'Knave of Hearts' from the Mind and Life of John Carter
Almost every biographical reference you can find on John Carter—the ones that don’t lead to the fellow who spent time on Mars—tend to lead off with a colorful, intriguing picture, as does the one in the program for his new play “I, Jack, am the Knave of Hearts,” which begins: “John Carter (playwright) is also a poet as well as a former merchant seaman, railroad man and wordsmith for hire who has ceased his wanderings and now lives out of sight with his wife and dogs.”
Somehow, the merchant seaman, railroad man and wordsmith are the grabbers. It’s resonant of the kind of creative types who live fully, breath smoke and traveling air, have seen and done things most of the rest of us mortals haven’t. All of this and the rest of the biography you may read is true and important. Yet it’s more like the beginning sentence of a novel, or better still, a play.
The dog part is true, and more importantly, the playwright and poet part are gloriously true. Carter is also an actor who’s played cops in films and on stage and has performed his poetry on stage in Washington in “various dives with the rock groups Eros and Luna and solo in more polite venues, including the Library of Congress.”
I met Carter in my D.C. neighborhood of Lanier Heights some time ago when we were walking our dogs. Carter looks a little like his biography—smallish, lean, blue jean jacket, a trademark wind-bitten Aussie hat. We met through Ruby, his brown, energetic poodle and my bichon Bailey, who has since passed away. Once our dogs were properly introduced, we discovered mutual interests and common experiences which we shared over coffee and over time. One of those interests was theater.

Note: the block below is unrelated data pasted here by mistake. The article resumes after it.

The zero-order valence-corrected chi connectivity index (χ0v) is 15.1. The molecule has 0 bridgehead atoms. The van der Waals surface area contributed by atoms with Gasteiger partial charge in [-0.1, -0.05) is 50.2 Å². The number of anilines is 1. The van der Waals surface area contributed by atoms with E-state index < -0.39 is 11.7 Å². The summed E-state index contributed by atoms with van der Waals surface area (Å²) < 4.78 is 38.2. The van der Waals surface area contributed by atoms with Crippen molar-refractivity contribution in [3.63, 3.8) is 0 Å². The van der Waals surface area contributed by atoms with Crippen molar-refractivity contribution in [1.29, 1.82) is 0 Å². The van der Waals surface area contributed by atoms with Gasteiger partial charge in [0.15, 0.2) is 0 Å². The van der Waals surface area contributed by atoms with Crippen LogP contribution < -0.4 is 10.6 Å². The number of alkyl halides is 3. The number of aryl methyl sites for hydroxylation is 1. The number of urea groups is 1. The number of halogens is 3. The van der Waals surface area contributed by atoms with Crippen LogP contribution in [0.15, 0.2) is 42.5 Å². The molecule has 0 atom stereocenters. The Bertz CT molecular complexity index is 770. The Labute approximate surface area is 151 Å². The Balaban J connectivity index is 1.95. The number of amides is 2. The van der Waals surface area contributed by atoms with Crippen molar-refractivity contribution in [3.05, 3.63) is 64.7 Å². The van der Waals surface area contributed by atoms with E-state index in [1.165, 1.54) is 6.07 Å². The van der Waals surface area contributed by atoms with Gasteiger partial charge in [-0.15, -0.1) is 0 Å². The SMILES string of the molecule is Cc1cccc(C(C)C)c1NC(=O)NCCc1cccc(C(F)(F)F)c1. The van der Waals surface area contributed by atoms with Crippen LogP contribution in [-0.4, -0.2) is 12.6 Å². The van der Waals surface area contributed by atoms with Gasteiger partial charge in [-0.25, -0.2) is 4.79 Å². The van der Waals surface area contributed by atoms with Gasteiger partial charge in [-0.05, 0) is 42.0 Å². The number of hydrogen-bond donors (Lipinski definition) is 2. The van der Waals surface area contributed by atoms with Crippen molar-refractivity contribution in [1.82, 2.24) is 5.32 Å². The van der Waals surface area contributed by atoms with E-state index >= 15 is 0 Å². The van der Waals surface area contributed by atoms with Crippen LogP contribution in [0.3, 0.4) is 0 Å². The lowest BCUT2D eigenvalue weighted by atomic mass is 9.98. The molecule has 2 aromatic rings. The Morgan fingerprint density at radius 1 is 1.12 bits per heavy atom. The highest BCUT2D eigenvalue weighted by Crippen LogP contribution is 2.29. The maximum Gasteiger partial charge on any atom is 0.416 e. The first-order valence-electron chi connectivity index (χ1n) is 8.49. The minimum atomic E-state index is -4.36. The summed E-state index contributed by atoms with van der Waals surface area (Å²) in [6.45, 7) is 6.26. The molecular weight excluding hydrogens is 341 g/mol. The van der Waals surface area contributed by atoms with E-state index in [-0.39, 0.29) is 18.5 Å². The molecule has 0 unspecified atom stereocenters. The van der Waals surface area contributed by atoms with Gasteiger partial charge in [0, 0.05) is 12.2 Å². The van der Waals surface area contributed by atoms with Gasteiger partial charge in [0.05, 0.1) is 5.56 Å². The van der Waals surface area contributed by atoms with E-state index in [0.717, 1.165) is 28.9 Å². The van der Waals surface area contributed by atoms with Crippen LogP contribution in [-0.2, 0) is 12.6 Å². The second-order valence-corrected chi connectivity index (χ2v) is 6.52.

At the time, Carter was involved in staging an earlier play he had done (there have been four altogether), called “Lou,” a one-man play about Lou Salome, a dazzling woman, contrarian intellectual, muse, companion and sometimes lover to the likes of Friedrich Nietzsche, Sigmund Freud and the poet Rainer Maria Rilke. “Lou” was staged in New York and at the Fringe Festival there. It was performed by Elena McGhee.
In many ways, "Lou" is a remarkable play because of the way it appears to get at the heart and soul of a remarkable woman—a daunting task for any male writer. “I tried to imagine everything that happened to her, everything she talked about from the standpoint of a woman,” Carter said, as if that’s the most natural thing for a male writer to do.
While Carter has written all of his life and been a poet for many years, playwriting is new to him. He is, after all, in his early eighties—82 years old, to be exact. For him, there is still a lot to do in this arena. From “Lou,” Carter tackled something a little different, which eventually became “I, Jack, am the Knave of Hearts.”
“ 'Lou' took a long time,” he said. “ 'Jack' practically came to me in a rush. It’s a work of the muse. I can’t explain it in any other way.”